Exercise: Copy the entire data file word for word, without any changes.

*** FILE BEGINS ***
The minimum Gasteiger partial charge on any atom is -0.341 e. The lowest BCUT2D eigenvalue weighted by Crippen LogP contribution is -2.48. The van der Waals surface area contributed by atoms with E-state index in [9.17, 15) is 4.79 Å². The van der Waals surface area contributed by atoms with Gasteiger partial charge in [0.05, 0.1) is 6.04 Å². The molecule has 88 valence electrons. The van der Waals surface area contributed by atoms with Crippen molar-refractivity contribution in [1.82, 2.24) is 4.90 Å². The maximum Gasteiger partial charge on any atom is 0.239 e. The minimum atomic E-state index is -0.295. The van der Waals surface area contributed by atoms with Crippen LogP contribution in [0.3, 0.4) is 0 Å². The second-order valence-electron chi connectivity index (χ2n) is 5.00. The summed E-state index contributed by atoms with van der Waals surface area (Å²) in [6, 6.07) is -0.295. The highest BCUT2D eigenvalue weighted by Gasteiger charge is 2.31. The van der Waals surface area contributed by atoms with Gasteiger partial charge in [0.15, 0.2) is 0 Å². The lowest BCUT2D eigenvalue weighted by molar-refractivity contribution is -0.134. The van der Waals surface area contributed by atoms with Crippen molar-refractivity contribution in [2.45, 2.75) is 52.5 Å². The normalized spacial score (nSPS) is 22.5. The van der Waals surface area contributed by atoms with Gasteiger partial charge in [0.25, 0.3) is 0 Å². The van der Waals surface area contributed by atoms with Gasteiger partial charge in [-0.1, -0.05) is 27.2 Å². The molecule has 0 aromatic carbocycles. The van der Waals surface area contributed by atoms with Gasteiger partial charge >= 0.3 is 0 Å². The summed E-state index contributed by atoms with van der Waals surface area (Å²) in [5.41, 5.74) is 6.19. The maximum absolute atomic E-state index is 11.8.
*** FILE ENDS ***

The minimum Gasteiger partial charge on any atom is -0.341 e. The lowest BCUT2D eigenvalue weighted by Crippen LogP contribution is -2.48. The van der Waals surface area contributed by atoms with E-state index in [9.17, 15) is 4.79 Å². The van der Waals surface area contributed by atoms with Gasteiger partial charge in [0.05, 0.1) is 6.04 Å². The molecule has 88 valence electrons. The van der Waals surface area contributed by atoms with Crippen molar-refractivity contribution in [1.82, 2.24) is 4.90 Å². The maximum Gasteiger partial charge on any atom is 0.239 e. The minimum atomic E-state index is -0.295. The van der Waals surface area contributed by atoms with Crippen LogP contribution in [0.3, 0.4) is 0 Å². The second-order valence-electron chi connectivity index (χ2n) is 5.00. The summed E-state index contributed by atoms with van der Waals surface area (Å²) in [6, 6.07) is -0.295. The highest BCUT2D eigenvalue weighted by Gasteiger charge is 2.31. The van der Waals surface area contributed by atoms with Gasteiger partial charge in [0.15, 0.2) is 0 Å². The lowest BCUT2D eigenvalue weighted by molar-refractivity contribution is -0.134. The van der Waals surface area contributed by atoms with Crippen molar-refractivity contribution in [2.45, 2.75) is 52.5 Å². The normalized spacial score (nSPS) is 22.5. The van der Waals surface area contributed by atoms with Gasteiger partial charge in [0.25, 0.3) is 0 Å². The van der Waals surface area contributed by atoms with Gasteiger partial charge in [-0.1, -0.05) is 27.2 Å². The molecule has 0 aromatic carbocycles. The van der Waals surface area contributed by atoms with Gasteiger partial charge >= 0.3 is 0 Å². The summed E-state index contributed by atoms with van der Waals surface area (Å²) in [5.41, 5.74) is 6.19. The maximum absolute atomic E-state index is 11.8.